After a Debutante’s debut, what tends to happen? In the old days, she probably got married off and began living a life of luxury. Today — who knows? But surely a tiara or fancy dress is involved.
I guess you don’t need me to tell you that times have changed.
Absolutely nothing about my own debut happened the way I expected it to. Like in most things I do, I was woefully unprepared and under-informed, assuming that the book would be released to much excitement from the masses, who would immediately clamor for more. My career would be made and the life of luxury would begin.
Instead, my publisher was fired in one of the biggest scandals to rock the book publishing world in a decade, every single person who had anything to do with my book disappeared from the business, and Party Girl was released under a banner Harper Collins created to dispose of the Regan books that were scheduled to come out. Despite a flurry of publicity (due solely to the fact I’d worked in the media for a while and can be quite determined when I need to be), I always felt I was fighting an uphill battle with this book. Sort of like the debutante who broke her legs right before the ball but everybody insisted would look great dancing in her casts.
But it certainly wasn’t all a disaster. Because, you see, all sorts of things I could never have predicted came about either as a result of Party Girl or simply because I was karmically due.
Three offers were made for the film rights for the book and I accepted the highest paying one (hey, I lived in L.A. for a decade and thus know all too well that a lot gets optioned and very little made — you gotta take the money on this one). I sold another book to Harper Collins, Kept Waiting, which is scheduled to come out in March of 2009. And I recently also sold an anthology, also to Harper Collins, about a sordid topic I’m all too familiar with — reality television — and have essays from Toby Young, Jennifer Belle, Neal Pollack and a slew of other impressive folk coming in for it. Also, I’ve started writing my third novel and have never been so excited about anything I’ve written. (You can see a snippet of me reading a passage from it here, but be forewarned that it’s not exactly, um, deb-approved.)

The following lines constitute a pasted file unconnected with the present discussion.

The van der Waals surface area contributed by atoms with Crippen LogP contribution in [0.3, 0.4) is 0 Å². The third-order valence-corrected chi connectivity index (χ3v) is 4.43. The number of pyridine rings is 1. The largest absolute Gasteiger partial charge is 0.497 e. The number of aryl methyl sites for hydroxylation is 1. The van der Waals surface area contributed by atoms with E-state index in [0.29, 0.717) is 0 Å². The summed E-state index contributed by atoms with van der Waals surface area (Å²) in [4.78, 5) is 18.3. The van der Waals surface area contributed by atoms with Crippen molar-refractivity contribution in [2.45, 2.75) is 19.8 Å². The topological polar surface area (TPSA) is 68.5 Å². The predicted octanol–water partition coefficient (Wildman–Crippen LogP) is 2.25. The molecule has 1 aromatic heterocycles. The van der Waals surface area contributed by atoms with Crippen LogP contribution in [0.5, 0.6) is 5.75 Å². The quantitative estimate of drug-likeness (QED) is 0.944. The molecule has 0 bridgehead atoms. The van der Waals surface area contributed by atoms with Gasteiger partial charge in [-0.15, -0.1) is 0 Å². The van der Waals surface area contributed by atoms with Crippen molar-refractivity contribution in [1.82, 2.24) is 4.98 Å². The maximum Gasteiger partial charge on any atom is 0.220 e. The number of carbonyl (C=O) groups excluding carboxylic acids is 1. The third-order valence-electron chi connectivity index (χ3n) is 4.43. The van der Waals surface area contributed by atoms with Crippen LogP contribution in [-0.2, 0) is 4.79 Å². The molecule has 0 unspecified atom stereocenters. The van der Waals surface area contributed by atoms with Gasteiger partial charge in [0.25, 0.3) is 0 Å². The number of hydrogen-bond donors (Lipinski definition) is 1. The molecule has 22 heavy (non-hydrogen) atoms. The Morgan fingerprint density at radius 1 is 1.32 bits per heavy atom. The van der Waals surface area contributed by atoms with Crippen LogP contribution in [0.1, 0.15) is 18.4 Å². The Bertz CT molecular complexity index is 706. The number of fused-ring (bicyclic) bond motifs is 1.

And oh, I moved to New York! I was only planning to come here for a three-month sublet but it was the fall when I had to make a decision about whether or not to stay and anyone who’s ever been to New York in the fall knows how that goes. After a brief panic about how I was going to pay rent here, a flurry of new opportunities piled in: a gig co-hosting a Sirius radio show, a job as the Editor-in-Chief of dipdive.com, a website that will.i.am from the Black Eyed Peas launched after he made his Obama videos and a slew of new magazine assignments (look out for my piece on men who believed they were gay only to realize they’re not in the September issue of Details and on women who cheat in the October issue of Maxim).
But the main thing what’s happened since my debut is that I’ve wised up. In New York, it seems like everyone’s published a book or is trying to. Those of us that have succeeded, I now see, need to count ourselves as oh-so-blessed and not worry about Amazon numbers and whether or not the publisher’s marketing department cares enough about us. I only wish I’d understood, while dealing with the woes of Party Girl, that I’m one of the ones living the dream, not on the way to achieving it.
Now let’s see if I can keep that zen attitude when the next one comes out…
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